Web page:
Recently, I was working on a vSphere 4.1 upgrade to vSphere 5.5 and of course, first thing first; I had to update all the physical servers to the latest versions of BIOS, firmware, drivers…
At a first glance, this seems an easy procedure. I’m thinking to use the Dell iDrac console to update most of the stuff but I soon realized that I wasn’t able to update NIC firmware and BIOS through the iDrac.
When you go to the Dell Support web site to download the drivers for a specific model of server, you’ll realize that Dell is offering at least 4-5 different troubleshooting and updater utilities… Some of them are as big as 7.5GB ISO files! The problem with these utilities is that they are not really well documented and it takes a lot of effort to prepare and use them.  Here are a couple of examples;

Dell Server Update Update Utility 7.4

“Server Update Utility ISO: Dell Server Updates includes Dell SUU, a one-to-one utility to update BIOS, firmware, and drivers to the latest version. SUU allows you to compare the current version of the components on the system to the version available on the media and allows you to choose the components for upgrade or downgrade. SUU ISO updates cannot be applied on systems running pure 64-bit operating system.”
As this file is a huge ISO file (7.5GB). You’ll need a double layer DVD to burn the ISO or a USB key and a utility to create a bootable usb from an ISO file. FYI, I ended up skipping this tool as I was never able to boot on the DVD…

Dell Support Live Image 2.0

“Support Live Image is a CentOS 6.2 image that packages a collection of utilities and diagnostic tools for Dell PowerEdge servers, Dell PowerEdge C servers, and Dell PowerVault storage Systems. It provides an environment for the tools to run to troubleshoot hardware-related issues and gather system configuration information. The results of the diagnostic tests and configuration information are sent to the technical support team to identify and resolve an issue.”
Basically, this is a live Linux CentOS distribution which lets you boot your servers with it and you can download the drivers and apply them through terminal if you know what you are doing in linux. I’ve already used this tool in the past and if your physical servers have access to an Internet connection when you boot with this tool, you’ll be able to update pretty much everything but manually.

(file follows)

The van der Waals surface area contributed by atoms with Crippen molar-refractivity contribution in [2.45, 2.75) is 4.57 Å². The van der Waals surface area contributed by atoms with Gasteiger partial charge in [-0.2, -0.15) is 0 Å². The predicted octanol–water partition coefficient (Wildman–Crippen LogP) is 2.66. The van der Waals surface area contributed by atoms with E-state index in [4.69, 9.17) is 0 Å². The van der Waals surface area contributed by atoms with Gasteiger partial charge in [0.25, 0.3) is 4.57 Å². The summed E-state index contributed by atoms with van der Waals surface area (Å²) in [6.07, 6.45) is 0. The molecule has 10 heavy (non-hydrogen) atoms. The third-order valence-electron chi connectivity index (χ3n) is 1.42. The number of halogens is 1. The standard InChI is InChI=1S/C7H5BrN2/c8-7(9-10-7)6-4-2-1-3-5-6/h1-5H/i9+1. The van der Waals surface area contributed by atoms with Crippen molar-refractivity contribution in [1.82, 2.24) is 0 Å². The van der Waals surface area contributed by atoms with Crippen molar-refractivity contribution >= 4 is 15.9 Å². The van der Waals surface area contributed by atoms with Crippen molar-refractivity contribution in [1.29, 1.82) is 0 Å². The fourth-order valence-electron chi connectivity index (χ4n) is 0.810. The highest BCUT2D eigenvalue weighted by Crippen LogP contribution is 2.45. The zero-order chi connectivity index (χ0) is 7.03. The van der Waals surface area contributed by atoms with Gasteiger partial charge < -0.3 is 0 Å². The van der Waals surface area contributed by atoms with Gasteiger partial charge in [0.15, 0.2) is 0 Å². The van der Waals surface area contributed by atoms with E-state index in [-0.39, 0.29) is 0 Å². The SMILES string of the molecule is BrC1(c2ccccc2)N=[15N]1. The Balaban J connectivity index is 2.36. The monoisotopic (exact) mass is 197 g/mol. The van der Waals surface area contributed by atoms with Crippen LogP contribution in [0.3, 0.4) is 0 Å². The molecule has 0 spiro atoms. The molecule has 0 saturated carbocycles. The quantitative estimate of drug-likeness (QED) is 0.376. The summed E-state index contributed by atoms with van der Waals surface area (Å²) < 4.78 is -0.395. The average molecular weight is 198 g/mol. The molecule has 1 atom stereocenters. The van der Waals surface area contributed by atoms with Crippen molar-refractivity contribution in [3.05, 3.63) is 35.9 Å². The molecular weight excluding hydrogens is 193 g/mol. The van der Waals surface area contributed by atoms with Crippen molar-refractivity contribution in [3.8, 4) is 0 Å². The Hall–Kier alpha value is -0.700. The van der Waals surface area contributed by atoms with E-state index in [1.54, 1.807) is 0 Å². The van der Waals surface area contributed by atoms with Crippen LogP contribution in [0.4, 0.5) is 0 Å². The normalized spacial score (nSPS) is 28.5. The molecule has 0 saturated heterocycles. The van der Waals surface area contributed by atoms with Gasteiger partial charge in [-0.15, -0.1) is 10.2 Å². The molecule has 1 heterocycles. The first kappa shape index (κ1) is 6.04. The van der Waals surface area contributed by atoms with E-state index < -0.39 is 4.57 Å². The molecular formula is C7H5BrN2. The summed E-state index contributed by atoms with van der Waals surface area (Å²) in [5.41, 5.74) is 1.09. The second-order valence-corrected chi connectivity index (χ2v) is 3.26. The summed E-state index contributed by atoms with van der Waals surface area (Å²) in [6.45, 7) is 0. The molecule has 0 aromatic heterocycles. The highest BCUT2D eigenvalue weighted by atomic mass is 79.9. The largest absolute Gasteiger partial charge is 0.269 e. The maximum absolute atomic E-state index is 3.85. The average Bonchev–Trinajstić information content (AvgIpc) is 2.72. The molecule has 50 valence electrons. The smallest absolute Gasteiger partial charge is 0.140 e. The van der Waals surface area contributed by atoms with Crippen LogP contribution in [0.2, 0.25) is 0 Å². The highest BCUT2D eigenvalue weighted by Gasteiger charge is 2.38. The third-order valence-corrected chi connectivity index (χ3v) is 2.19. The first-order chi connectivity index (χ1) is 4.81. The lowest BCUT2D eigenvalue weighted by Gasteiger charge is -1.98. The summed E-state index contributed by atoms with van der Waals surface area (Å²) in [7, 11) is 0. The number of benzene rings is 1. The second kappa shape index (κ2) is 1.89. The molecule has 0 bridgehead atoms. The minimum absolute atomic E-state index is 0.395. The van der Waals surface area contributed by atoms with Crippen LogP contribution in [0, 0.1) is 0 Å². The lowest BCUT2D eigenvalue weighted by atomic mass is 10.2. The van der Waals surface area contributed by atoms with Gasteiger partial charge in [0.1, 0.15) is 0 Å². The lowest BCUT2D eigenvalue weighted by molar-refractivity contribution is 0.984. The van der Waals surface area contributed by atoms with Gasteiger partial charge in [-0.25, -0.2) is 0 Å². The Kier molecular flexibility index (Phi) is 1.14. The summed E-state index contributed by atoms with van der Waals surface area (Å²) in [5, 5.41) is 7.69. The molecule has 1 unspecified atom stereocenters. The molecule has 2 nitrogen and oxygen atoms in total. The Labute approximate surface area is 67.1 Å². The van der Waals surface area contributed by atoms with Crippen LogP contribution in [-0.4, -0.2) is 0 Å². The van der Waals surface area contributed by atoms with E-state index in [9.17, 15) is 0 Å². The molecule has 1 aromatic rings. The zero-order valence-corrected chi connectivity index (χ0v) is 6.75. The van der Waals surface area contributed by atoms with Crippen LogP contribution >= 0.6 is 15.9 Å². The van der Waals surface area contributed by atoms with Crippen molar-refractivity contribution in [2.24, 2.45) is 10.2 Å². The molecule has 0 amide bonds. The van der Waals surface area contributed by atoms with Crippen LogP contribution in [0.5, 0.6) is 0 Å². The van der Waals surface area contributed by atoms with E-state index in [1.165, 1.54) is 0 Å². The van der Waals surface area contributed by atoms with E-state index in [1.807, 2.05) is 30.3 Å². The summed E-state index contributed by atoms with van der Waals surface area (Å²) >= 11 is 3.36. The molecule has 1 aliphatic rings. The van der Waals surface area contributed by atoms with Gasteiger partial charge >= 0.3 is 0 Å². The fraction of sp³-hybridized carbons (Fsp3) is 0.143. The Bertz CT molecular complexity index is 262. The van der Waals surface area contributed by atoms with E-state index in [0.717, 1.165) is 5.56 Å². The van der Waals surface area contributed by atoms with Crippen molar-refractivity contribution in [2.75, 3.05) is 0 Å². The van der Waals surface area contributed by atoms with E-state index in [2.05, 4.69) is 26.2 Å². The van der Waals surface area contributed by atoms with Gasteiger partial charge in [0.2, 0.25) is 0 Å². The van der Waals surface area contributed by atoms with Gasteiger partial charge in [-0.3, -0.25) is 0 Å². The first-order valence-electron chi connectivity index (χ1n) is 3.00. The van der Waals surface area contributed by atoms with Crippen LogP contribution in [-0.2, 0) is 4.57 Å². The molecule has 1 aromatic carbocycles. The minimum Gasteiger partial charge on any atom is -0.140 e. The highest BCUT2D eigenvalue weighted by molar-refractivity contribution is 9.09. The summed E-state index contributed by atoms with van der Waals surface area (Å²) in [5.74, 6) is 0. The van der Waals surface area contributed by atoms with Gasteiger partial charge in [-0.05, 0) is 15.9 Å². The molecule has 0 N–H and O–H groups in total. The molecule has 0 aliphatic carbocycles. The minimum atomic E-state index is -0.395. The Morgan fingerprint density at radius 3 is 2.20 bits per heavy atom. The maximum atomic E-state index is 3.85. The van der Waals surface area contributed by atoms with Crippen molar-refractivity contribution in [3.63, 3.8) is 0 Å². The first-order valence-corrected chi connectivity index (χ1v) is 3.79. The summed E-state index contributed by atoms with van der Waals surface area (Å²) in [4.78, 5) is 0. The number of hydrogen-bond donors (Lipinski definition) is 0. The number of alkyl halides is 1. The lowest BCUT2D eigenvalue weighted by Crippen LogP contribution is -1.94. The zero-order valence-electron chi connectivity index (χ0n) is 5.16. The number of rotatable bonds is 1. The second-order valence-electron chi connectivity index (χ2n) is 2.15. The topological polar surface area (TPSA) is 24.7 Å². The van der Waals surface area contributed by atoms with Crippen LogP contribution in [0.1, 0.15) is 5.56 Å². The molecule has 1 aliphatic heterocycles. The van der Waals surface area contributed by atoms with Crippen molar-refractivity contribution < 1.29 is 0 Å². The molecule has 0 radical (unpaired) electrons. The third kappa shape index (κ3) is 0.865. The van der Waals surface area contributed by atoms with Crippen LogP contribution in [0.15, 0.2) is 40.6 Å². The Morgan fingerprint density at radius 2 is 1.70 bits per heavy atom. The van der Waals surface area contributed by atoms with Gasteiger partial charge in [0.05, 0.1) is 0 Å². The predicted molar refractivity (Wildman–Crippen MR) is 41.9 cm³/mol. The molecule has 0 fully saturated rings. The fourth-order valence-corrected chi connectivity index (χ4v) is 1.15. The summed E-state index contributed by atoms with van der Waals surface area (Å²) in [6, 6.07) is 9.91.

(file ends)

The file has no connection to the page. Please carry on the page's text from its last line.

Dell OpenManager Server Administrator 7.4

“Dell OpenManage Server Administrator (OMSA) is a software agent that provides a comprehensive, one-to-one systems management solution in two ways: from an integrated, Web browser-based graphical user interface (GUI) and from a command line interface (CLI) through the operating system.

OMSA is designed so that system administrators can manage server systems both locally and remotely on a network. It also interfaces with OpenManage Essentials (OME) console, which allows for monitoring of the systems in your data center from a single interface.”
If you’ve already worked with a Dell server, I probably don’t have to explain what “OpenManage” tool is for. It’s an embedded tool you can either install as a plug-in in your vpshere environment or install it directly on a system to manage servers trough a web browser. Dell is also offering this tool as a bootable ISO where you can boot your servers directly on this tool. Again, I wasn’t able to update anything with this tool.

Dell Lifecycle Controller

“With the launch of the Dell PowerEdge 12th generation servers on Feb 27th, 2012, Dell has enhanced our embedded management without the need to install a software based agent within the host operating system. At the heart of the 12th generation servers embedded management is the iDRAC7 with Lifecycle Controller technology, which allows users to perform useful tasks such as configure BIOS and hardware settings, deploy operating systems, update drivers, change RAID settings, and save hardware profiles. Together, they provide a robust set of management functions that can be leveraged throughout the entire server lifecycle.”
If your environment is ready (you have setup Repositories for your drivers) and you have access to this feature on your servers (license wise), there is no doubt that this is the easiest tool to use.
AND… the easiest method!

Dell Repository Manager Application

“Dell Repository Manager is an application that allows you to create customized bundles and repositories on systems running the Microsoft Windows operating system. The customized bundles and repositories are made up of Dell Update Packages (DUPs) based on certain specified criteria. DUPs are software utilities provided by Dell to update specific software components on Dell PowerEdge systems. Using Repository Manager ensures that your Dell PowerEdge system is equipped with the latest BIOS, driver, firmware, and software updates.”
As of writing this article, this tool is at version By the way, this tool is the easiest if you only have a couple of servers to update like me, if you have more than 8-10 servers, I would look elsewhere for a more automated updating mechanism as with this tool, it requires a couple of manual manipulation on the server side.